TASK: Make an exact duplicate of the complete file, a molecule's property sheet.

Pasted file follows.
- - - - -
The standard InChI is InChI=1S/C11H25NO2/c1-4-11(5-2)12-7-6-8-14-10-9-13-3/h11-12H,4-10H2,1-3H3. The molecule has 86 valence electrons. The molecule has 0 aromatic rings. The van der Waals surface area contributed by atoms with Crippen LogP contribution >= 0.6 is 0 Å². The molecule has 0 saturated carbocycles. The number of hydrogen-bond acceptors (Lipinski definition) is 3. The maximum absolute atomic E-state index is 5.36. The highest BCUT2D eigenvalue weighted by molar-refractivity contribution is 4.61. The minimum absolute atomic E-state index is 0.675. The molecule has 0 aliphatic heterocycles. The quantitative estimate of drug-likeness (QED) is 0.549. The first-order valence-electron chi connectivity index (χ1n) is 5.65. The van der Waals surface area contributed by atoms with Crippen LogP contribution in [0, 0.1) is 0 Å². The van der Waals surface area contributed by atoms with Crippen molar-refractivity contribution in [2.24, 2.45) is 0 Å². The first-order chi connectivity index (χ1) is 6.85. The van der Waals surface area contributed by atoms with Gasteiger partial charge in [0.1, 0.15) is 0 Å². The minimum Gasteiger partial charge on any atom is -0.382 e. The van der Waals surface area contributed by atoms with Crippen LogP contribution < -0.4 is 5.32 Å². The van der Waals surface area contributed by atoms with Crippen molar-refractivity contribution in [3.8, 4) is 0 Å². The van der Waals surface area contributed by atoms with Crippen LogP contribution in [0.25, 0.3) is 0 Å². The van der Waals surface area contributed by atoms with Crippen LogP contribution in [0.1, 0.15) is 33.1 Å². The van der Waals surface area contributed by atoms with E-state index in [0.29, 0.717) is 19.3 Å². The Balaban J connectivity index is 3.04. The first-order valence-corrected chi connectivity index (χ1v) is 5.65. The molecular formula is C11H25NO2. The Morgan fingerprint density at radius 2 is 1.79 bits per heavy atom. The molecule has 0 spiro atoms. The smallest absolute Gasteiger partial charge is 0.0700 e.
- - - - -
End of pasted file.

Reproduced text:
The standard InChI is InChI=1S/C11H25NO2/c1-4-11(5-2)12-7-6-8-14-10-9-13-3/h11-12H,4-10H2,1-3H3. The molecule has 86 valence electrons. The molecule has 0 aromatic rings. The van der Waals surface area contributed by atoms with Crippen LogP contribution >= 0.6 is 0 Å². The molecule has 0 saturated carbocycles. The number of hydrogen-bond acceptors (Lipinski definition) is 3. The maximum absolute atomic E-state index is 5.36. The highest BCUT2D eigenvalue weighted by molar-refractivity contribution is 4.61. The minimum absolute atomic E-state index is 0.675. The molecule has 0 aliphatic heterocycles. The quantitative estimate of drug-likeness (QED) is 0.549. The first-order valence-electron chi connectivity index (χ1n) is 5.65. The van der Waals surface area contributed by atoms with Crippen LogP contribution in [0, 0.1) is 0 Å². The van der Waals surface area contributed by atoms with Crippen molar-refractivity contribution in [2.24, 2.45) is 0 Å². The first-order chi connectivity index (χ1) is 6.85. The van der Waals surface area contributed by atoms with Gasteiger partial charge in [0.1, 0.15) is 0 Å². The minimum Gasteiger partial charge on any atom is -0.382 e. The van der Waals surface area contributed by atoms with Crippen LogP contribution < -0.4 is 5.32 Å². The van der Waals surface area contributed by atoms with Crippen molar-refractivity contribution in [3.8, 4) is 0 Å². The van der Waals surface area contributed by atoms with Crippen LogP contribution in [0.25, 0.3) is 0 Å². The van der Waals surface area contributed by atoms with Crippen LogP contribution in [0.1, 0.15) is 33.1 Å². The van der Waals surface area contributed by atoms with E-state index in [0.29, 0.717) is 19.3 Å². The Balaban J connectivity index is 3.04. The first-order valence-corrected chi connectivity index (χ1v) is 5.65. The molecular formula is C11H25NO2. The Morgan fingerprint density at radius 2 is 1.79 bits per heavy atom. The molecule has 0 spiro atoms. The smallest absolute Gasteiger partial charge is 0.0700 e.